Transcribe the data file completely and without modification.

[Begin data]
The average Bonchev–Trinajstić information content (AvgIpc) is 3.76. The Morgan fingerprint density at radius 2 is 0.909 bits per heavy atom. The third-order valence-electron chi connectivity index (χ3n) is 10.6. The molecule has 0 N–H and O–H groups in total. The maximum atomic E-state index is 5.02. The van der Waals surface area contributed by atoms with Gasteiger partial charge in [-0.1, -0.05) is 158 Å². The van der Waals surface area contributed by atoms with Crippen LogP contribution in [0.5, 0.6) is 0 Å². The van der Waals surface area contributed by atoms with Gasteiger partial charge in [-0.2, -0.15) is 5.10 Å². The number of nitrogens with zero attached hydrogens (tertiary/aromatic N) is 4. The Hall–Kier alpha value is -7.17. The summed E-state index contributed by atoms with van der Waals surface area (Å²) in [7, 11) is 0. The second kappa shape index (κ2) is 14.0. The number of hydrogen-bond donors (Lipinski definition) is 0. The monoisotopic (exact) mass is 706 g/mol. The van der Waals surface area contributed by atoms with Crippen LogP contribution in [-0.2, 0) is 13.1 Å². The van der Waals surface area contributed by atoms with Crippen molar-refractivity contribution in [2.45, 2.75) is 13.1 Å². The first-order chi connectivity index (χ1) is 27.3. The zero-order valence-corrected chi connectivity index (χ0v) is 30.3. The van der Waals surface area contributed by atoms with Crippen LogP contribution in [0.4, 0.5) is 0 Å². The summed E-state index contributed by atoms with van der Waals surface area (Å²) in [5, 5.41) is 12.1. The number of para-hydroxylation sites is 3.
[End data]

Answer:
The average Bonchev–Trinajstić information content (AvgIpc) is 3.76. The Morgan fingerprint density at radius 2 is 0.909 bits per heavy atom. The third-order valence-electron chi connectivity index (χ3n) is 10.6. The molecule has 0 N–H and O–H groups in total. The maximum atomic E-state index is 5.02. The van der Waals surface area contributed by atoms with Gasteiger partial charge in [-0.1, -0.05) is 158 Å². The van der Waals surface area contributed by atoms with Crippen LogP contribution in [0.5, 0.6) is 0 Å². The van der Waals surface area contributed by atoms with Gasteiger partial charge in [-0.2, -0.15) is 5.10 Å². The number of nitrogens with zero attached hydrogens (tertiary/aromatic N) is 4. The Hall–Kier alpha value is -7.17. The summed E-state index contributed by atoms with van der Waals surface area (Å²) in [7, 11) is 0. The second kappa shape index (κ2) is 14.0. The number of hydrogen-bond donors (Lipinski definition) is 0. The monoisotopic (exact) mass is 706 g/mol. The van der Waals surface area contributed by atoms with Crippen LogP contribution in [-0.2, 0) is 13.1 Å². The van der Waals surface area contributed by atoms with Crippen molar-refractivity contribution in [2.45, 2.75) is 13.1 Å². The first-order chi connectivity index (χ1) is 27.3. The zero-order valence-corrected chi connectivity index (χ0v) is 30.3. The van der Waals surface area contributed by atoms with Crippen LogP contribution in [0.4, 0.5) is 0 Å². The summed E-state index contributed by atoms with van der Waals surface area (Å²) in [5, 5.41) is 12.1. The number of para-hydroxylation sites is 3.